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ABSTRACT: The purpose of this study was to investigate the feasibility of diffusion-weighted imaging (DWI) in detecting synovitis of wrist and hand in patients with rheumatoid arthritis (RA) and evaluate its sensitivity, specificity and accuracy as compared to T2-weighted imaging (T2WI) with short tau inversion recovery (STIR) with the reference standard contrast-enhanced magnetic resonance imaging (CE-MRI). Twenty-five patients with RA underwent MR examinations including DWI, T2WI with STIR and CE-MRI. MR images were reviewed for the presence and location of synovitis of wrist and hand. The sensitivity, specificity and accuracy of DWI and T2WI with STIR were calculated respectively and then compared. All patients included in this study completed MR examinations and yielded diagnostic image quality of DWI. For individual joint, there was good to excellent inter-observer agreement (k = 0.62–0.83) using DWI images, T2WI with STIR images and CE-MR images, respectively. There was a significance between DWI and T2WI with STIR in analysing proximal interphalangeal joints II- V, respectively (P < 0.05). The k-values for the detection of synovitis indicated excellent overall inter-observer agreements using DWI images (k = 0.86), T2WI with STIR images (k = 0.85) and CE-MR images (k = 0.91), respectively. Overall, DWI demonstrated a sensitivity, specificity and accuracy of 75.6%, 89.3% and 84.6%, respectively, for detection of synovitis, while 43.0%, 95.7% and 77.6% for T2WI with STIR, respectively. DWI showed positive lesions much better and more than T2WI with STIR. Our results indicate that DWI presents a novel non-invasive approach to contrast-free imaging of synovitis. It may play a role as an addition to standard protocols.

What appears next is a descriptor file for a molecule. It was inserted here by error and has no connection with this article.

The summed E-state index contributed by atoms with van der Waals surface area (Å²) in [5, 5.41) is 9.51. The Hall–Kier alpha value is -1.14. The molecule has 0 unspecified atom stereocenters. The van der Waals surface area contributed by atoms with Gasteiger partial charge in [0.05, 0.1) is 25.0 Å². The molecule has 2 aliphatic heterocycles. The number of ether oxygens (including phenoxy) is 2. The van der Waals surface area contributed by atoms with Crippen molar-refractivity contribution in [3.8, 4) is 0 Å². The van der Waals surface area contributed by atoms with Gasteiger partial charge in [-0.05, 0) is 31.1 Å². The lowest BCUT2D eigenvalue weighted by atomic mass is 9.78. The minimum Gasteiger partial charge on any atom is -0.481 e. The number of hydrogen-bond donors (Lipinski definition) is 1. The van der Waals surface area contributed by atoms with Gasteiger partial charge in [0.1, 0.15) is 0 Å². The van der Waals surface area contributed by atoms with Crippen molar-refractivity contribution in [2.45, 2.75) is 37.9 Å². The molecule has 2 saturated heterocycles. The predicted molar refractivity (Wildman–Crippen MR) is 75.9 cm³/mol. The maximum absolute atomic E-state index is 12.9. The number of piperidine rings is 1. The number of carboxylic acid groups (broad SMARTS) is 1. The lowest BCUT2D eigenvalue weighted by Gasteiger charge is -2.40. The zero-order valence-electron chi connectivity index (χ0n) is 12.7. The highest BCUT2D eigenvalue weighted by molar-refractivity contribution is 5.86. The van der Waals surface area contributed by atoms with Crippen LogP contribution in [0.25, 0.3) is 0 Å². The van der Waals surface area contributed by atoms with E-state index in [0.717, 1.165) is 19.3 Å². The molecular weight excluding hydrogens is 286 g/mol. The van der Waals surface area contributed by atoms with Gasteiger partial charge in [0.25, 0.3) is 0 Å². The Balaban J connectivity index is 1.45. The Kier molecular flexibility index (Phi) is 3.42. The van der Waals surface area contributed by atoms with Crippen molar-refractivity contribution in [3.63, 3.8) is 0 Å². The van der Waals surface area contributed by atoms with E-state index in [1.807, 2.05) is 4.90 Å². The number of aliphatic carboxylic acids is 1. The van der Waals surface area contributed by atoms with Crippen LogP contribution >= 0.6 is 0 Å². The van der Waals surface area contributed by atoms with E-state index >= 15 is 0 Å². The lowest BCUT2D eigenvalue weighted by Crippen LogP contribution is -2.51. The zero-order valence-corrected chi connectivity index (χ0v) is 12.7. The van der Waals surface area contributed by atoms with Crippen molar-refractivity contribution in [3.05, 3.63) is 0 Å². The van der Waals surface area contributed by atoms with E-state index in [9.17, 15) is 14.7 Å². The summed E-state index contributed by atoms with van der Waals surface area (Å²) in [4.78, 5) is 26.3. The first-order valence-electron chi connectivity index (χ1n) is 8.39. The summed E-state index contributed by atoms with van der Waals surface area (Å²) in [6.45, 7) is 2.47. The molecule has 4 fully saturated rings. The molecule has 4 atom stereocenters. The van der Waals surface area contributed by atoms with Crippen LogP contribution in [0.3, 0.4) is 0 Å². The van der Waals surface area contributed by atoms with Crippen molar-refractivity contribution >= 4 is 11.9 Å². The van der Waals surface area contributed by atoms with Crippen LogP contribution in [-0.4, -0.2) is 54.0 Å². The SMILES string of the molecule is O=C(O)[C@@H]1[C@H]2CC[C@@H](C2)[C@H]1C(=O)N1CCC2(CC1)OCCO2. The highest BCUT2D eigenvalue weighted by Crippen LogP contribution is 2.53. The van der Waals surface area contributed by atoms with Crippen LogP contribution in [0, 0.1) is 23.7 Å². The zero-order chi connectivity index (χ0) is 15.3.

Magnetic Resonance Imaging 05/2014; 32(4). DOI:10.1016/j.mri.2013.12.008 · 2.09 Impact Factor